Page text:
History: How MacAdam’s Roads Spawned the Modern Day Pipe Band

The late piping scholar, historian and military music expert David Murray wrote this article for Pipe Band Magazine in 2002. It traces the earliest origins of the pipe band. Of the picture above David wrote: It shows drummers of the 1st Battalion Seaforth Highlanders in 1883. Note the size of the bass drum and that seven of the drummers carry flutes. Seven wear the medals for the 2nd Afghan War of 1878/80 plus the Kabul to Kandahar Star 1880. All seven, plus four more, wear the medal for Tel et Kebir, 1882, and the Khedive’s Bronze Star presented by the ruler of Egypt. Hard cases these but real soldiers of Queen Victoria.….

By David Murray

The development of the metalled road surface invented by the Scots engineer John MacAdam in the last decade of the 18th century wrought a huge difference for marching armies and their bands. Born in Ayr in 1756, John had made a fortune in New York working in his uncle’s counting house. He came home to Ayrshire in 1783 and began experimenting with a road surface made of crushed stone bound with gravel and raised to improve drainage.

It was known as the Macadamised system of road construction. With the adoption of the Macadam system it became possible for formed bodies of troops to cover long distances on foot marching in step and cadence accompanied by music. The rate of marching could also be increased and became settled at 108 to the minute, the old quickstep. This worked out at two miles to the marching hour, allowing for the regulation ten-minute halt in every hour, a rate of progress that suited the heavily laden soldiers and the marching bands as well. 



Thus the requirement arose for music to cheer the marching troops on their way. Hitherto there had been two sources, the Corps of Drums and the Band of Musik as it was called. Although the Highland, and some of the Scottish, regiments had recruited pipers unofficially for years, it was not yet the custom for the pipers, one per company, to play together on parade or anywhere else, far less to play along with the drums. There is evidence that they occasionally combined to play Retreat or Tattoo as a group. It is difficult for some to accept that the Highland, that is the kilted, regiments, marched to the Corps of Drums, but it is none the less true.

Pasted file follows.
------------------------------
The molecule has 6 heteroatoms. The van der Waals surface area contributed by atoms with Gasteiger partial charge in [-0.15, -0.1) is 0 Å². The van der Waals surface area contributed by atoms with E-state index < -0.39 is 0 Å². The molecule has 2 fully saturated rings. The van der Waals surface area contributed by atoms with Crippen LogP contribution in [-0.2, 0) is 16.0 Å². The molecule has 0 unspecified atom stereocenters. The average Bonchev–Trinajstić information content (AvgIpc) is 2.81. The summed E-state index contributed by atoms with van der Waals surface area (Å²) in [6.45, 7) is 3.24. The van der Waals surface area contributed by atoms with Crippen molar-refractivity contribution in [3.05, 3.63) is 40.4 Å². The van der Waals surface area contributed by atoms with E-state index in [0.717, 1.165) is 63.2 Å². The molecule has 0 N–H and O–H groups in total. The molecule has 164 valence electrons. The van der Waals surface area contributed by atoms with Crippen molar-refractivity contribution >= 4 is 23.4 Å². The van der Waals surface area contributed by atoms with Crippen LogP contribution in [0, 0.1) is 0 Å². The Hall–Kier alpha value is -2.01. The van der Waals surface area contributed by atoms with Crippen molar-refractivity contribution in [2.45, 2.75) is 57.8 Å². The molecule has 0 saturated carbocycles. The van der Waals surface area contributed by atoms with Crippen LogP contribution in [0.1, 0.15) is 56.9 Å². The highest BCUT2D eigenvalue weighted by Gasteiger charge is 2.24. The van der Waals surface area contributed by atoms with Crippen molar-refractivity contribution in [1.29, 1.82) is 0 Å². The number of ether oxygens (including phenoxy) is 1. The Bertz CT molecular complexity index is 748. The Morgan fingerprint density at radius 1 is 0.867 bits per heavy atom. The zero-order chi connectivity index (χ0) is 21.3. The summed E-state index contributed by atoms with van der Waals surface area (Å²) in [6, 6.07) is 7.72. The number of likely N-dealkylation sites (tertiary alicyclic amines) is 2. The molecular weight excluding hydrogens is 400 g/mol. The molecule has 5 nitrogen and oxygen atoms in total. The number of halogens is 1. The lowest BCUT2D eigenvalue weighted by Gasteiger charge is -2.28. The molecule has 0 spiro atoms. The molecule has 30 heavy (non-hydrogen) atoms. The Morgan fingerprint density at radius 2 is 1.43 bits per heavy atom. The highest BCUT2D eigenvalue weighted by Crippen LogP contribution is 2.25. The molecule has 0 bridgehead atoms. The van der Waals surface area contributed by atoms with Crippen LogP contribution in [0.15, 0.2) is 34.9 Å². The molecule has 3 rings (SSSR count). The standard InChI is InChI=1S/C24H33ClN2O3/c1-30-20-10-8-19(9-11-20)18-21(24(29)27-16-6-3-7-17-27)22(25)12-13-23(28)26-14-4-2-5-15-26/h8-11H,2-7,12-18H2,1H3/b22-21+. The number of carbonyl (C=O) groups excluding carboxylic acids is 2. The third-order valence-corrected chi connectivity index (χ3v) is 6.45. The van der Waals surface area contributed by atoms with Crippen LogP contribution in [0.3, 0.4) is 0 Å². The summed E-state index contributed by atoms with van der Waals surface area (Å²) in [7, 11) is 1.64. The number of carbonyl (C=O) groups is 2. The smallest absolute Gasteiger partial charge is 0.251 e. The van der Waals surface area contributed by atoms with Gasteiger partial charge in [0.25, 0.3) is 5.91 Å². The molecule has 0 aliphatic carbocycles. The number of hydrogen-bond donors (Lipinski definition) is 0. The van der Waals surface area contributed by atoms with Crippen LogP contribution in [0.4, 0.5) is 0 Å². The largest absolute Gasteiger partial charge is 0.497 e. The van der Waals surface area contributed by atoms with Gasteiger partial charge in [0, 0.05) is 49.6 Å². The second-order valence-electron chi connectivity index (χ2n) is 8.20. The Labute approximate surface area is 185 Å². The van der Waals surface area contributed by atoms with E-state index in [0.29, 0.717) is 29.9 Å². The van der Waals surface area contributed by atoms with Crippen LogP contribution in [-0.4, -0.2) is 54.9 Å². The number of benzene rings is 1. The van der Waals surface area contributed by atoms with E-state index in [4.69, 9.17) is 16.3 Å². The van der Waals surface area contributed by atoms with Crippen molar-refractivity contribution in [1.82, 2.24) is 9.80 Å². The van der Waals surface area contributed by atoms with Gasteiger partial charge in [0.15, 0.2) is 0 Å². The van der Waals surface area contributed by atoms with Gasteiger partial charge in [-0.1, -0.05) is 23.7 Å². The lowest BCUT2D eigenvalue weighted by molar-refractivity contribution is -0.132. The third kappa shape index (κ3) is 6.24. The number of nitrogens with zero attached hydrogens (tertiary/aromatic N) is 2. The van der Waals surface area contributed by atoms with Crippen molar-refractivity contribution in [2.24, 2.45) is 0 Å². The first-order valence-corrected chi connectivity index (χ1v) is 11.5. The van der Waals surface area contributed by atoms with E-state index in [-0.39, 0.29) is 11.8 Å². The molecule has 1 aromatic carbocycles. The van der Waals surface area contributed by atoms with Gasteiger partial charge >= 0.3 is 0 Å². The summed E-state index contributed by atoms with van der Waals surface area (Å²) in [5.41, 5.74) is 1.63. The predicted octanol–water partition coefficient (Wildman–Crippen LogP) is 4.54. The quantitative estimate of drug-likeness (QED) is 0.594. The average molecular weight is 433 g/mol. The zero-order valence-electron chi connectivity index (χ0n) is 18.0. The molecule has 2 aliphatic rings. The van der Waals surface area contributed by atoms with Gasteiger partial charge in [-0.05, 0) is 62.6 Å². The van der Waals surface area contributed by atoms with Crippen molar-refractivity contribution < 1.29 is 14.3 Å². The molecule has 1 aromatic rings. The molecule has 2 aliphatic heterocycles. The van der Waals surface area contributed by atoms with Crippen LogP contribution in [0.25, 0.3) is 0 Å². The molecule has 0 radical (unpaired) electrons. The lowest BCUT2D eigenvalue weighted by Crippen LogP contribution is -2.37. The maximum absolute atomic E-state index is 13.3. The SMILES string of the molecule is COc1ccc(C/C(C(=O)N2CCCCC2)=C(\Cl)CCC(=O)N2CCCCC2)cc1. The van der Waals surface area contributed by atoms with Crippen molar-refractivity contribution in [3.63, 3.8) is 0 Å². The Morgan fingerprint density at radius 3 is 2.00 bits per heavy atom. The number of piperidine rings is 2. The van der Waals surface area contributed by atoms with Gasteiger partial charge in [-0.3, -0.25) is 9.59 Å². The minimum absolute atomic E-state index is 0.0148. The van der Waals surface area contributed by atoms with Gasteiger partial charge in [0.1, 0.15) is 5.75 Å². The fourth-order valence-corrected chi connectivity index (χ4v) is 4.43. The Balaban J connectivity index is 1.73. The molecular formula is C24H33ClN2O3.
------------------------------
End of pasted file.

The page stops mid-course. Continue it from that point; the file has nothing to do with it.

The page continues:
The Band of Musik was very small, consisting of clarinets, flutes, trumpets and horns with a small percussion section. The necessity of playing on the march led to the invention by the mid-19th century of the valved brass instruments we see today and the consequent increase in numbers of the marching band. Now if the music was to play its part on the line of march, it had to project an audible marching beat. As has been noted, side drums were issued free, but for use on the line of march a louder drum was required. This was the bass drum, which had to be purchased at regimental expense, which meant the officers paid. 

The bass drum of the marching era was a much more impressive instrument than it latterly became. It was massive. Its diameter was between 32″ to 42″ wide. The shell was 18″ deep, and sometimes more. Its tone was loud, deep, and resonant and could be heard down the whole length of the marching column, which could stretch for half a mile in the case of a battalion at full strength with transport. The bass drummer had to be sufficiently robust to carry it without tiring. When not being played it was carried by means of two swivel attachments with hand grips. It was usual for two learner drummers or drummer boys to march with the band for this purpose. 

 

The bass drum was supplemented by the tenor drum, which first appears in a price list of 1839. The original marching tenor drum was some 24″ deep and slight-ly less in diameter. Like the bass drum, the tenor drum had no snares and was played with felt headed sticks. There is evidence that it was sometimes played with wooden sticks like the side drum, and it features in the instrumentation of some military bands of the mid-Victorian period. Two tenor drums, flanking the bass drummer or sometimes the front rank, were usual in the Corps of Drums. Two bass drums were required, one for the Corps of Drums and one for the Military Band.

The bass and tenor drummers of the Corps of Drums flourished their drumsticks while playing. The bass drummer of the Military Band contented himself with keeping a steady marching rhythm. In the later 18th and early 19th centuries the fashion was for the percussion instruments in the Military Band – bass drum, tenor drums, cymbals and triangle – to be played by black drummers dressed in exotic costumes.

They were encouraged to leap and caper about when the band played so as to draw attention to themselves and the band. The flourishing of drumsticks by bass and tenor drummers and the animal skins worn by the bass section are believed to be a relic of the tradition of the black drummers. The stage is now set for the appearance of the pipe band.

To be continued.